Risk management for better patient safety

Effective risk management can help identify, prioritise and manage threats to patient safety.

Risk is defined as the possibility that an event could occur that could adversely affect the achievement of a successful outcome.

While it's impossible to eliminate the inherent risks of providing dental treatment, it is in everyone's best interests that dental professionals carry out effective risk management to identify, prioritise and manage all significant threats to patient safety.

At the same time, adverse incidents should be investigated to see what lessons can be learned in order to improve the quality and safety of patient care.

Areas of risk

  • Administrative lapses - such as failure to follow up referrals.
  • System failures - such as lax data security protocols leading to inadvertent breaches of patient confidentiality.
  • Clinical lapses - failure to monitor patients for periodontal disease; failure to take radiographs of diagnostic quality at recommended intervals.
  • Failure to keep accurate records

Managing risk

Effective risk management is a five-stage process. It involves:

  • identifying areas of risk within the practice
  • assessing those risks for frequency and severity
  • removing those risks that can be eliminated
  • reducing the effects of those risks that cannot be eliminated - implementing risk-containment processes
  • weighing up the costs of the risk - getting it right versus getting it wrong.

Set out a written protocol which states the processes for handling routine and non-routine activities, such as infection control, hospital referrals or raising concerns. Store these documents in a folder and make them available to all members of the dental team, to help them achieve a common understanding and consistent working practices.

Risk reduction

Risk reduction processes should be audited at intervals. Make any appropriate changes following reviews, so you can be sure you are meeting current standards and practice needs.

Practices should gather information about the safety and quality of their service from all relevant sources, including incidents that have, or could have, harmed patients. These should be investigated and, if appropriate, considered as part of a significant event audit to identify the causes and implications for patient safety.

Focus on the learning points from investigations and audits so practice systems and training can be improved to protect patients from unsafe care.

Regional differences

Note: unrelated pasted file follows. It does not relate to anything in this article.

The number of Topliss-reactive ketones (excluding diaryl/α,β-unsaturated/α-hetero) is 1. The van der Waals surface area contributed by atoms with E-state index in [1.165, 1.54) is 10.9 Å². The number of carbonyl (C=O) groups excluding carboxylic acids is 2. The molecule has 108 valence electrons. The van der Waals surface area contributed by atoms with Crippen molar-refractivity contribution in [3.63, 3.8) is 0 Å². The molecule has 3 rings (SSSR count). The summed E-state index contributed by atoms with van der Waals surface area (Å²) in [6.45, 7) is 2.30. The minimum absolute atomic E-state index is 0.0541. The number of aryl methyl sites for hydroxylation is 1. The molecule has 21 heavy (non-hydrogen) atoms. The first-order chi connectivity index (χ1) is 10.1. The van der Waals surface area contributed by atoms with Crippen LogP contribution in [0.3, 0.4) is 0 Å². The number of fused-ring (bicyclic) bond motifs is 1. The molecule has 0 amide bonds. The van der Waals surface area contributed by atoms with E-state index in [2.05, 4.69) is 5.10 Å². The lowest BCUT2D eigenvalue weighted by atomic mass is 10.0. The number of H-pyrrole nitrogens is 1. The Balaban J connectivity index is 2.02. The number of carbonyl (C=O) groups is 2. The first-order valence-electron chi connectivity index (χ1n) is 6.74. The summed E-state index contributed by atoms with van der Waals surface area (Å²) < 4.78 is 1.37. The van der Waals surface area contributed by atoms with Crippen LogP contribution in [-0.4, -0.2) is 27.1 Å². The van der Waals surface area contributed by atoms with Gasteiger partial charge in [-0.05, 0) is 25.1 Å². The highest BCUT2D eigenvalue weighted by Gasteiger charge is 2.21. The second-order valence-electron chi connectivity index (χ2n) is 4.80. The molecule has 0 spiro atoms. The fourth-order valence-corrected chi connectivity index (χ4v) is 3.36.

The National Reporting and Learning System (NRLS) is part of NHS England and enables practices in England and Wales to report adverse events that could have, or did, lead to harm for a patient receiving NHS-funded healthcare. Practices in England have a statutory duty to notify the Care Quality Commission (CQC) of a death or serious injury to someone using their service.

In Wales, notifiable events need to be reported to Healthcare Inspectorate Wales (HIW). In Northern Ireland, all relevant incidents should be reported to the Regulatory and Quality Improvement Authority (RQIA). In Scotland, an annual report of any relevant incidents must be provided to Healthcare Improvement Scotland (HIS).

What is a significant event audit (SEA)?

An SEA is a way of formally reviewing incidents at your practice. It uses a structured root cause analysis to determine what happened and why, agree what lessons need to be learned, and take the necessary action to provide better patient care.

SEAs are ideal for analysing more complex cases that have implications for the overall quality of care, particularly system failures (rather than one-off mistakes by individuals).

An SEA meeting can be useful to allow others in the practice to contribute, but these meetings need careful preparation and protected time to be effective. If further action is deemed necessary, a designated person - such as the practice manager - should agree an implementation plan with relevant staff that prioritises required changes, identifies a project leader, establishes a timescale and outlines the timing of progress reports.

Keep a detailed, written record of the SEA so you can demonstrate it was completed satisfactorily, and anonymise information to protect patient confidentiality.

This page was correct at publication on 19/05/2022. Any guidance is intended as general guidance for members only. If you are a member and need specific advice relating to your own circumstances, please contact one of our advisers.